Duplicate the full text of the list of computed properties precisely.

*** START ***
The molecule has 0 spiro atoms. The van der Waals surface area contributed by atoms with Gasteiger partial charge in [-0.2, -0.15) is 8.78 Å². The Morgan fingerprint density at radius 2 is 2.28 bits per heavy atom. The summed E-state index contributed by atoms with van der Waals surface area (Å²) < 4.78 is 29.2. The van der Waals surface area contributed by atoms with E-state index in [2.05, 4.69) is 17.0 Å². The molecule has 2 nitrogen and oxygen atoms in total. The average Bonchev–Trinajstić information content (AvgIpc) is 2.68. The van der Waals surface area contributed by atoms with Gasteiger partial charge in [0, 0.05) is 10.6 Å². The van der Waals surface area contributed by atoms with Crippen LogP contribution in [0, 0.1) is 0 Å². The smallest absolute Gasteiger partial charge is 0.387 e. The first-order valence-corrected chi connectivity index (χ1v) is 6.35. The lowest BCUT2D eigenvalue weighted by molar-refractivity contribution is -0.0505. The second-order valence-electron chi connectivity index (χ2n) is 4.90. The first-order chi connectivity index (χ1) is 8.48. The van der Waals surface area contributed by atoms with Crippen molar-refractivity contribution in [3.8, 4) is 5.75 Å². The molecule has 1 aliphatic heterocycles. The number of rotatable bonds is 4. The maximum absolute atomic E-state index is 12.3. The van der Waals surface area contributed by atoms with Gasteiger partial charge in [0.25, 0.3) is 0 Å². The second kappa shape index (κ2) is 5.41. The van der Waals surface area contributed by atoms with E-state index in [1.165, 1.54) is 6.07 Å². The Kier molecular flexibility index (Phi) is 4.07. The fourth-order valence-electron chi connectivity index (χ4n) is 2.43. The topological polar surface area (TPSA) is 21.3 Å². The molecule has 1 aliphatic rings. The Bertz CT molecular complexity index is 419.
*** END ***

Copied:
The molecule has 0 spiro atoms. The van der Waals surface area contributed by atoms with Gasteiger partial charge in [-0.2, -0.15) is 8.78 Å². The Morgan fingerprint density at radius 2 is 2.28 bits per heavy atom. The summed E-state index contributed by atoms with van der Waals surface area (Å²) < 4.78 is 29.2. The van der Waals surface area contributed by atoms with E-state index in [2.05, 4.69) is 17.0 Å². The molecule has 2 nitrogen and oxygen atoms in total. The average Bonchev–Trinajstić information content (AvgIpc) is 2.68. The van der Waals surface area contributed by atoms with Gasteiger partial charge in [0, 0.05) is 10.6 Å². The van der Waals surface area contributed by atoms with Crippen LogP contribution in [0, 0.1) is 0 Å². The smallest absolute Gasteiger partial charge is 0.387 e. The first-order valence-corrected chi connectivity index (χ1v) is 6.35. The lowest BCUT2D eigenvalue weighted by molar-refractivity contribution is -0.0505. The second-order valence-electron chi connectivity index (χ2n) is 4.90. The first-order chi connectivity index (χ1) is 8.48. The van der Waals surface area contributed by atoms with Crippen molar-refractivity contribution in [3.8, 4) is 5.75 Å². The molecule has 1 aliphatic heterocycles. The number of rotatable bonds is 4. The maximum absolute atomic E-state index is 12.3. The van der Waals surface area contributed by atoms with Gasteiger partial charge in [0.25, 0.3) is 0 Å². The second kappa shape index (κ2) is 5.41. The van der Waals surface area contributed by atoms with E-state index in [1.165, 1.54) is 6.07 Å². The Kier molecular flexibility index (Phi) is 4.07. The fourth-order valence-electron chi connectivity index (χ4n) is 2.43. The topological polar surface area (TPSA) is 21.3 Å². The molecule has 1 aliphatic rings. The Bertz CT molecular complexity index is 419.